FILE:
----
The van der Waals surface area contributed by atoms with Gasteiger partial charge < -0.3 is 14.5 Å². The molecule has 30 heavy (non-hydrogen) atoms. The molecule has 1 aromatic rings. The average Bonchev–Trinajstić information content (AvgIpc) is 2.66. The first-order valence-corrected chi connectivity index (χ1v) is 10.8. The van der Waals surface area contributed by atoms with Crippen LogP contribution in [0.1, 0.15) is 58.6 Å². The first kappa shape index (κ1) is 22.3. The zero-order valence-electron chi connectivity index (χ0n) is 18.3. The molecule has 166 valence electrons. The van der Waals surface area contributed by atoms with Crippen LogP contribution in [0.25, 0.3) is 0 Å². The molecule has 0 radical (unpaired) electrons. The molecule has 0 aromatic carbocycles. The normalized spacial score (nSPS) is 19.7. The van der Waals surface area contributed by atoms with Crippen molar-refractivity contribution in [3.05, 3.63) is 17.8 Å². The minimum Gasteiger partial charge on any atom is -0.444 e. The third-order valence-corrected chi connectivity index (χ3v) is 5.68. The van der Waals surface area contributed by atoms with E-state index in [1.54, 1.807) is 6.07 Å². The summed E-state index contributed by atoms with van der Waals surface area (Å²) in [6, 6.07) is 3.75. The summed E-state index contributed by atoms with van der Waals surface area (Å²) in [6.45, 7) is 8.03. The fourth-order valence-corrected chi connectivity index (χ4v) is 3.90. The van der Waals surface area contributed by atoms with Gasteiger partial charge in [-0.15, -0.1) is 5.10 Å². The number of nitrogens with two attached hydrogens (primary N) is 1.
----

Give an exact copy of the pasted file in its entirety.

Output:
The van der Waals surface area contributed by atoms with Gasteiger partial charge < -0.3 is 14.5 Å². The molecule has 30 heavy (non-hydrogen) atoms. The molecule has 1 aromatic rings. The average Bonchev–Trinajstić information content (AvgIpc) is 2.66. The first-order valence-corrected chi connectivity index (χ1v) is 10.8. The van der Waals surface area contributed by atoms with Crippen LogP contribution in [0.1, 0.15) is 58.6 Å². The first kappa shape index (κ1) is 22.3. The zero-order valence-electron chi connectivity index (χ0n) is 18.3. The molecule has 166 valence electrons. The van der Waals surface area contributed by atoms with Crippen LogP contribution in [0.25, 0.3) is 0 Å². The molecule has 0 radical (unpaired) electrons. The molecule has 0 aromatic carbocycles. The normalized spacial score (nSPS) is 19.7. The van der Waals surface area contributed by atoms with Crippen molar-refractivity contribution in [3.05, 3.63) is 17.8 Å². The minimum Gasteiger partial charge on any atom is -0.444 e. The third-order valence-corrected chi connectivity index (χ3v) is 5.68. The van der Waals surface area contributed by atoms with E-state index in [1.54, 1.807) is 6.07 Å². The summed E-state index contributed by atoms with van der Waals surface area (Å²) in [6, 6.07) is 3.75. The summed E-state index contributed by atoms with van der Waals surface area (Å²) in [6.45, 7) is 8.03. The fourth-order valence-corrected chi connectivity index (χ4v) is 3.90. The van der Waals surface area contributed by atoms with Gasteiger partial charge in [-0.15, -0.1) is 5.10 Å². The number of nitrogens with two attached hydrogens (primary N) is 1.